• Make sure you’re sleeping in a dark room, try blackout curtains if you’re getting too much light. 
  • Turn off your devices at night (tablets, phones, TV) or at least try turning down the brightness or putting on “night mode” if available. 
  • Try blue blockers which decrease the amount of blue light getting to your brain. Blue light can throw off our circadian rhythm and lead to decreased secretion of melatonin.
  • Have a regular sleep-wake schedule and going to bed before midnight can regulate your melatonin production. 

 

Melatonin Supplementation 

Although most studies use around 3mg when supplementing, the dosage of melatonin is highly individualized and may not be for everyone. In practice, I have found that a small number of patients are quite sensitive and supplementing may lead to feeling tired, having vivid dreams causing disturbed sleep. This is a rare, but possible side effect, and in these patients I recommend discontinuing. Melatonin at high doses has also been shown to possibly decrease ovulation in one study.3  The timing of melatonin supplement is also important and can throw off your sleep-wake cycle if taken at the wrong time of day. This doesn’t mean you should be scared of trying melatonin, it just means that using this supplement should be guided by a qualified health care provider, rather than you trying it on your own.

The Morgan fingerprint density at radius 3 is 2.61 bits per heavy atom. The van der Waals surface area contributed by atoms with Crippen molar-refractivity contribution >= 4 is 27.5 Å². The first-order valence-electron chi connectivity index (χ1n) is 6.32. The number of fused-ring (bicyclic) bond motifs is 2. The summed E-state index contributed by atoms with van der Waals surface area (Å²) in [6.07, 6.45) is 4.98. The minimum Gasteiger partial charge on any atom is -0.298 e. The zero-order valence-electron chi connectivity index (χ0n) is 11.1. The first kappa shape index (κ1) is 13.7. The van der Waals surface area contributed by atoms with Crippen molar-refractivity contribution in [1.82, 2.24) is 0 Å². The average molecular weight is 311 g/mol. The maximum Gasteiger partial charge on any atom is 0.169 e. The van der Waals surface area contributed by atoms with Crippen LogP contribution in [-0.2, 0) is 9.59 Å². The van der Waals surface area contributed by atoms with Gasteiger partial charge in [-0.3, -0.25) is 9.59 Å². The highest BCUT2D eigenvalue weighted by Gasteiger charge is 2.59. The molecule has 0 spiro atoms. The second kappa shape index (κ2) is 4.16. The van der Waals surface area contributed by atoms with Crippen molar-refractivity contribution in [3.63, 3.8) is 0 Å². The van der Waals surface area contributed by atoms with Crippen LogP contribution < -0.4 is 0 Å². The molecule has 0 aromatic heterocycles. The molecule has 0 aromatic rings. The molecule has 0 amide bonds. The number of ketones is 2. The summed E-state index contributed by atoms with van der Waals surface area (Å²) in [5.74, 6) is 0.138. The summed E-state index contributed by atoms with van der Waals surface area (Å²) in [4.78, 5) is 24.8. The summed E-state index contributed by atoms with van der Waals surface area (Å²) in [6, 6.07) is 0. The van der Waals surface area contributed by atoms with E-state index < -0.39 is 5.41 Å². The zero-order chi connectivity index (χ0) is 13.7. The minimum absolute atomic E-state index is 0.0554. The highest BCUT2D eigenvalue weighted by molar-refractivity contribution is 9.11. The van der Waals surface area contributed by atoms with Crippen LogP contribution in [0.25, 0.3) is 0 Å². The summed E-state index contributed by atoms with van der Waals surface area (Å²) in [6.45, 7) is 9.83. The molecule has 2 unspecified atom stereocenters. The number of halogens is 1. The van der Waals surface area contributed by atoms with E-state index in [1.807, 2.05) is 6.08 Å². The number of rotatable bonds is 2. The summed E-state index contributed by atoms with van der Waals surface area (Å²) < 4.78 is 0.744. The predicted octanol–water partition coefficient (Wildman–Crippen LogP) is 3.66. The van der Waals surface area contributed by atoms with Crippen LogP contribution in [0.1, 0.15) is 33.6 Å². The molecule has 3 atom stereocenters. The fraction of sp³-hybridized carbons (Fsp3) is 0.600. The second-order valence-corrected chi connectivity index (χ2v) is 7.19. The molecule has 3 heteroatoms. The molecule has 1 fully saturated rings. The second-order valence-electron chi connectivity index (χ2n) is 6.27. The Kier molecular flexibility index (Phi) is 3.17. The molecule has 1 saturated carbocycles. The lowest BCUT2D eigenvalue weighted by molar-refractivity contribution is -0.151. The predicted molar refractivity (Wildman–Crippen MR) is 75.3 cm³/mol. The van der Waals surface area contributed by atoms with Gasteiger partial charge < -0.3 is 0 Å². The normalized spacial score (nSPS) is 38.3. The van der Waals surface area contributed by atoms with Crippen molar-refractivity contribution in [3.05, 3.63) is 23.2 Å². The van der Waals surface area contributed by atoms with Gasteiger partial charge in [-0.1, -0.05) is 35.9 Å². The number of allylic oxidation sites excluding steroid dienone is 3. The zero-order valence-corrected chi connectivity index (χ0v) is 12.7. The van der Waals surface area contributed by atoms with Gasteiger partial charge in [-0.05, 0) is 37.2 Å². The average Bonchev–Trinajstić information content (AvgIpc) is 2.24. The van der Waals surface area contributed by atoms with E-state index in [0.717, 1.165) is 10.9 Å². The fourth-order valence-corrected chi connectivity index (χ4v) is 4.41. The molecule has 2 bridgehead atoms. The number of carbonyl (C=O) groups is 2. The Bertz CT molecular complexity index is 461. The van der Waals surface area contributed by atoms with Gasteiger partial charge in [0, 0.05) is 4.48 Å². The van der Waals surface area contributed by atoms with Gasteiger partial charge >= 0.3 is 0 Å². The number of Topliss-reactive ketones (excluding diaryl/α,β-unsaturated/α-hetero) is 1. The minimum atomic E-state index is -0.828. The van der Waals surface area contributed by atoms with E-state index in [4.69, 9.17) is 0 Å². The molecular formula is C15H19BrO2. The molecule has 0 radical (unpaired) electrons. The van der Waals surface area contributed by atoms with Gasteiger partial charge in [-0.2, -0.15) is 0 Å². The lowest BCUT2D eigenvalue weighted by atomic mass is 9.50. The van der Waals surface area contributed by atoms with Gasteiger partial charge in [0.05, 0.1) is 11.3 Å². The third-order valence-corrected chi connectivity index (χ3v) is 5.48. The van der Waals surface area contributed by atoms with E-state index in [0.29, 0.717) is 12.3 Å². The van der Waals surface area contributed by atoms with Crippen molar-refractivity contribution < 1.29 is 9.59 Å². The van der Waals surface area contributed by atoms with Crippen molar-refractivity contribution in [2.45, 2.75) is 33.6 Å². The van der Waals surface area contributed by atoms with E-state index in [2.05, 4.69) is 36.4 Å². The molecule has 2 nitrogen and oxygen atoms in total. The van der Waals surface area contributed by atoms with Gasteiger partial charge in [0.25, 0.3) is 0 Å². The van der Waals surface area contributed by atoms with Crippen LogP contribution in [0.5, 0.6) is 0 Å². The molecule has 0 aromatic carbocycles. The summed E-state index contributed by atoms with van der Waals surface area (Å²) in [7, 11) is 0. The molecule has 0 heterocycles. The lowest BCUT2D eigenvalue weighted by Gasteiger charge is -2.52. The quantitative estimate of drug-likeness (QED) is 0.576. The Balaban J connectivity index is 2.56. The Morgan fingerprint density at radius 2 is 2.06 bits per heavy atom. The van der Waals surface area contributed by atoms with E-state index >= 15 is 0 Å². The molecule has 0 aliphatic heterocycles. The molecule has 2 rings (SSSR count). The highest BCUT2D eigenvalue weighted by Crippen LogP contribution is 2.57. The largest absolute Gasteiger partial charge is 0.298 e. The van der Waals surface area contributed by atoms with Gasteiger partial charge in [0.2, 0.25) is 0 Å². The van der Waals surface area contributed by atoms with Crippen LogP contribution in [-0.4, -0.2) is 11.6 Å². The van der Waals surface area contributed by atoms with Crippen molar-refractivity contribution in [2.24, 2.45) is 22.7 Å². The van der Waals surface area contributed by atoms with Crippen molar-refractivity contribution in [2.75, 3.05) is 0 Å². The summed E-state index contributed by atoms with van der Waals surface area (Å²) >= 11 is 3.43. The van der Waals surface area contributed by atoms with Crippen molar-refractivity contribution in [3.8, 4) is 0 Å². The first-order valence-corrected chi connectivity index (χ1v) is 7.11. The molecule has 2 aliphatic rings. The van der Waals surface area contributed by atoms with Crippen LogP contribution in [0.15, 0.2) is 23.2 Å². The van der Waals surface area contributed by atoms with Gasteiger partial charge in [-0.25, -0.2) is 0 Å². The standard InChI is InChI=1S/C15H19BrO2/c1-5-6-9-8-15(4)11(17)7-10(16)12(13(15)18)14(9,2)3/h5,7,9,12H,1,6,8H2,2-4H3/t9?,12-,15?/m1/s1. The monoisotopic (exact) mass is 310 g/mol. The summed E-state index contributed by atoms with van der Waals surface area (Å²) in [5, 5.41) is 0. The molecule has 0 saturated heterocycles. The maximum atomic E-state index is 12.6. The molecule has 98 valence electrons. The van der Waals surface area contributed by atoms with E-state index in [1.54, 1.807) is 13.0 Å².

Whenever trying out a new supplement, it is important to reach out to a healthcare provider to ensure your safety and to make sure this treatment is right for you. In practice, I often run a DUTCH test (comprehensive urine hormone test) which actually tells me whether you are deficient in melatonin or have sufficient amounts. This helps to guide me as to whether or not melatonin supplementation would offer any advantage for egg health in that individual. 

At Awaken Life, I take an individualized approach to treatment and I am here to support you throughout your fertility journey.  

 

With love and in health,

Dr. Priya Prakash, ND

References
  1. Tong J, Sheng S, Sun Y, Li H, Li WP, Zhang C, Chen ZJ. Melatonin levels in follicular fluid as markers for IVF outcomes and predicting ovarian reserve. Reproduction. 2017 Apr 1;153(4):443-51.
  2. Seko LM, Moroni RM, Leitao VM, Teixeira DM, Nastri CO, Martins WP. Melatonin supplementation during controlled ovarian stimulation for women undergoing assisted reproductive technology: systematic review and meta-analysis of randomized controlled trials. Fertility and sterility. 2014 Jan 1;101(1):154-61.
  3. Voordouw BC, Euser R, Verdonk RE, Alberda BT, de Jong FH, Drogendijk AC, Fauser BC, Cohen M. Melatonin and melatonin-progestin combinations alter pituitary-ovarian function in women and can inhibit ovulation. The Journal of Clinical Endocrinology & Metabolism. 1992 Jan 1;74(1):108-17.
  4. Mínguez-Alarcón L, Souter I, Williams PL, Ford JB, Hauser R, Chavarro JE, Gaskins AJ. Occupational factors and markers of ovarian reserve and response among women at a fertility centre. Occup Environ Med. 2017 Jun 1;74(6):426-31